Amusement Park Alleviates Summer Heat with New Air Curtains
Hot, steamy summertime indoor temperatures and skyrocketing utility bills were not a “fun” cost of doing business for the Charleston Fun Park, a five-acre indoor/outdoor family entertainment center.
However, four entranceway air curtains, which now protect the Mount Pleasant, South Carolina-based amusement park’s 16,000-square-foot indoor area from outdoor temperatures, have lowered annual utility costs and energy use by approximately $20,000 and 6.6 MMBtu, respectively. The improved indoor air comfort also helped increase sales 20 percent in the first year since installation.
The indoor facility is air conditioned with five 10-ton split-system air conditioners. However, the units couldn’t overcome heat gain from three sets of double doors that accommodated constant foot traffic during peak hours. Brian Lee, general manager, estimates the 7-by-8-foot industrial aluminum-frame glass doorways are each typically opened an average of 60 times per hour.
Consequently, the sweltering 85°F minimum indoor temperatures on summer days discouraged indoor activities. The indoor area also serves as a cool refuge for patrons participating in the go-kart track, paintball area, miniature golf, climbing wall, and other outdoor activities.
“In 2016, regular customers thought our air conditioning was broken, and now they think it’s fixed, but we never touched the air conditioning,” said Lee, who now maintains the indoor facility at 70º-72° year-round.
Lee attributes most of the aforementioned sales increase to the 60-machine arcade and virtual reality area, where customers buy playing time up and above park entrance ticket prices. Indoor entertainment players are staying longer and buying more game time because of the air comfort, said Lee. The park attracts nearly 300,000 people annually, and Lee believes return business has increased too, because patrons felt more comfortable during their previous visits.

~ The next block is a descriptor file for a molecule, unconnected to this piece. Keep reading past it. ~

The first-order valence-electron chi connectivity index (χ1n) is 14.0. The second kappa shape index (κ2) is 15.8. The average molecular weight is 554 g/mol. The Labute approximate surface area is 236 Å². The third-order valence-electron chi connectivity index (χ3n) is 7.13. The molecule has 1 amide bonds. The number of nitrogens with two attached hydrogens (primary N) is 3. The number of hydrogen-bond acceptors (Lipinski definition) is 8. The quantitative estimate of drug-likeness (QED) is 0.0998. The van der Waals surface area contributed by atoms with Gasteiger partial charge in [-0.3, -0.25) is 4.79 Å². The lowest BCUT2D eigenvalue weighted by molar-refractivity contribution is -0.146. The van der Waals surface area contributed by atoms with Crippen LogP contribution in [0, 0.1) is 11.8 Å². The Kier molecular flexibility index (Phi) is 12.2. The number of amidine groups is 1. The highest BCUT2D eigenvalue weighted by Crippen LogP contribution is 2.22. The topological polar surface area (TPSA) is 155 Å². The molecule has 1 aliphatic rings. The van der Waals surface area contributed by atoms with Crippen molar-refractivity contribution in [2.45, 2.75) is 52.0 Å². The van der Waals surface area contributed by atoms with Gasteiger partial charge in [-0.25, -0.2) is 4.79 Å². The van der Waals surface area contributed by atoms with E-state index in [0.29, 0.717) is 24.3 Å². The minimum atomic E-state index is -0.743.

While the sales increase was surprising, the utility savings was expected, according to Tom Gondi, president of Southern Market Share, a Greenville, South Carolina, industrial product manufacturer’s representative.
Gondi initially ran an energy audit for the park using the Berner Energy Savings Calculator, a free web-based program available from Berner Intl. The program uses data inputs, such as door dimensions, use times, cycles, local energy rates, and National Weather Data, to provide the user with energy savings and payback estimates.
In addition to energy savings and indoor air comfort, the air curtains also prevent dirt and insect infiltration. Air curtains create an invisible air barrier that flying insects can’t penetrate, thus increasing sanitary conditions in the 35-seat snack area. The kitchen’s 4-foot-wide shipping door also received an air curtain.
Charleston, South Carolina-based material handling distributor Custom Equipment Co. supplied the air curtains. Charleston Fun Park’s in-house maintenance staff and licensed electrician ran 120-V power and wall-mounted the 6-foot-wide Commercial Low Profile 8-Series (CLC08) units above the double doorways in less than a day with no park down-time.
Each air curtain features a 24-V control panel and two heavy-duty magnetic reed switches that automatically activate the air curtain when either door is opened. The magnetic reed switch guarantees the air curtain is activated without interaction by employees. The air curtain control package turns them off after a factory-set 60-second timer delay; however, constant foot traffic through the doors keeps the air curtains running almost continuously, said Lee. All four air curtains’ annual operating expense is $111.54.